CDL Training North Carolina

An instructor gives basic Commercial Driver License (CDL) training at Miller-Motte College campus in North Carolina.

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(The Center Square)- Truck and other commercial drivers are facing delays at North Carolina's Division of Motor Vehicles, putting jobs and a lifeline for many on standby.

Jeffery Burkhardt owns schools in Fayetteville, Jacksonville and Raleigh with Commercial Driver License (CDL) training programs.

Many of the students have had to wait additional weeks to get behind the wheel because of a flawed appointment booking system, he said. Several have remained unemployed while waiting through the prolonged process.

CDLs are required for drivers to transport property and passengers. Before the pandemic, the trucking industry was facing a shortage, according to industry reports.

About 1.9 million people were employed in the heavy and tractor-trailer driving industry in 2019, including 51,000 to 199,500 North Carolinians, according to the U.S. Department of Labor Statistics. 

With an increasing demand for products and delivery services amid the outbreak, the American Trucking Association has reported growth in the industry.

Before the COVID-19 outbreak, drivers could walk in to an NCDMV office for licensing services. Now, the NCDMV requires drivers to make appointments online.

Burkhardt said, however, there are no consequences for canceling or not showing up for appointments. 

The time slots remain locked, shutting out other drivers from getting serviced.

“These are extremely valuable appointments,” he said. “I mean, they're a hot commodity, so to speak.”

It is an even more valuable process for CDL student drivers, who have to get learning permits as part of their training curriculum. Students cannot progress through the course because of the delays, Burkhardt said. 

Instructors, staff and students have had to dedicate time to just canvassing for available appointments, but they are finding appointments weeks past the date when students are scheduled to take the learner’s permit tests. Other drivers also have been stranded off route waiting for CDL renewals.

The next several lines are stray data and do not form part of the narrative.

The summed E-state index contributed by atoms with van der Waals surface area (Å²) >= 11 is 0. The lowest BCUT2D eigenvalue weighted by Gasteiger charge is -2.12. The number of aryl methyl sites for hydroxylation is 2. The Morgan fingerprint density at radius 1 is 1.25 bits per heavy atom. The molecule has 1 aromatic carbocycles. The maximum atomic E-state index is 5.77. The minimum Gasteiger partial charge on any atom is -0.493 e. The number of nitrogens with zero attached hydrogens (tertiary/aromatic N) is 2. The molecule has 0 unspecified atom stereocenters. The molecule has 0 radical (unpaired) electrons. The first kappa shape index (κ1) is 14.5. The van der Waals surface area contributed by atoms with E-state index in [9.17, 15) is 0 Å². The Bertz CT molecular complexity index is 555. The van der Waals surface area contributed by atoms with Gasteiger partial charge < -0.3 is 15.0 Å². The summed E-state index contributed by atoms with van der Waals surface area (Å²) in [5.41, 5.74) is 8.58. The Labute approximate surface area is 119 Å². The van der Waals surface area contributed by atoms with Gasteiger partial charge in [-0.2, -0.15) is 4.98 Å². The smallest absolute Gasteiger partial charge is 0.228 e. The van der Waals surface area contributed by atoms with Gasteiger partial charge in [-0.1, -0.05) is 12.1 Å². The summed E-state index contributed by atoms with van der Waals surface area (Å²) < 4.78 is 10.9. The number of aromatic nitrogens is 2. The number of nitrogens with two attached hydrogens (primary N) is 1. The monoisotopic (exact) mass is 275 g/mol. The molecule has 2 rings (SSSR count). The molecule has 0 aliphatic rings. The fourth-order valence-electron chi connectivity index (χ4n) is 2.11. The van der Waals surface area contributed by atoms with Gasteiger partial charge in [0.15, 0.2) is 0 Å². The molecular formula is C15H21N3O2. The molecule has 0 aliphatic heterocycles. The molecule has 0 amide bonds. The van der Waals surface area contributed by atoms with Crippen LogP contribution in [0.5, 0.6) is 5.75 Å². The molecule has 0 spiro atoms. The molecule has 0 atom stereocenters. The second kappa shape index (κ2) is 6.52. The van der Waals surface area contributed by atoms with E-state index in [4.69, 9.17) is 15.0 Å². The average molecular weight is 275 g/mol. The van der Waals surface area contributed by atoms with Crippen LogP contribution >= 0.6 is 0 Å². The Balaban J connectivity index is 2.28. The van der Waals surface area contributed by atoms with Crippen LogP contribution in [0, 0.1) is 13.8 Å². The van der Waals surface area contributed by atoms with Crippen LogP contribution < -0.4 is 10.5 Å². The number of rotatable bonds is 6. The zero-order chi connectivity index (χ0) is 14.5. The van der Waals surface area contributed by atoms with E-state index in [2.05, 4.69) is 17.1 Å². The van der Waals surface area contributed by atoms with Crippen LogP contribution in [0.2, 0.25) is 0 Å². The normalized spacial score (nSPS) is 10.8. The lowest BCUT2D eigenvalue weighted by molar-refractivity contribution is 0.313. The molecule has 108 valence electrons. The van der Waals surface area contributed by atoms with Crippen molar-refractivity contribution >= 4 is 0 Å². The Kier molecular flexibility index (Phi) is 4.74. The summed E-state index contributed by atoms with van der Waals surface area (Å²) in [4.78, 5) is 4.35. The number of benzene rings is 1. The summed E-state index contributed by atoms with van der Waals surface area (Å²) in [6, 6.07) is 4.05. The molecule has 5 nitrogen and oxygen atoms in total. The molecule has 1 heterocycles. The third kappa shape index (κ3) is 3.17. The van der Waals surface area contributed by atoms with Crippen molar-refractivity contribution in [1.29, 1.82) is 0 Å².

“It runs the gamut. We’ve had folks who have been displaced due to COVID downsizing, etc., others that their jobs have been eliminated, or to their choosing a different career path,” he said.

Burkhardt wants the state to use an active Federal Motor Carrier Safety Administration (FMCSA) waiver that allows a trained third party to administer the permit tests and bypass the certification process. He also thinks the NCDMV should give CDLs precedence over other licenses.

John Brockwell, a spokesperson for NCDMV, said the department has been working with truck driving training schools and CDL compliance officials on securing appointments for drivers.

“With the overwhelming flow of appointments throughout the state, this is allowing us to work with customers in-office that may have appointments that don’t show up or get them in between customers’ appointments,” Brockwell said in a statement.

From January through June, NCDMV received 47,900 applications for CDLs. The department has issued more than 7,400 new CDLs, replaced another 17,660 and renewed 22,400 others. 

More than 10,000 permit applications have been received by the department, and 9,000 have been issued.

Burkhardt said he is not aware of the process Brockwell described.

“How could they accommodate for a no-show? It's not like there are people waiting outside offices hoping for a no-show opening,” he said.

Brockwell said he hopes things will go “back to normal” during the next phase of the state’s COVID-19 reopenings.

“Hopefully [it] will allow us to go back to [our] office being open and excepting walk-ins at the offices,” he said.

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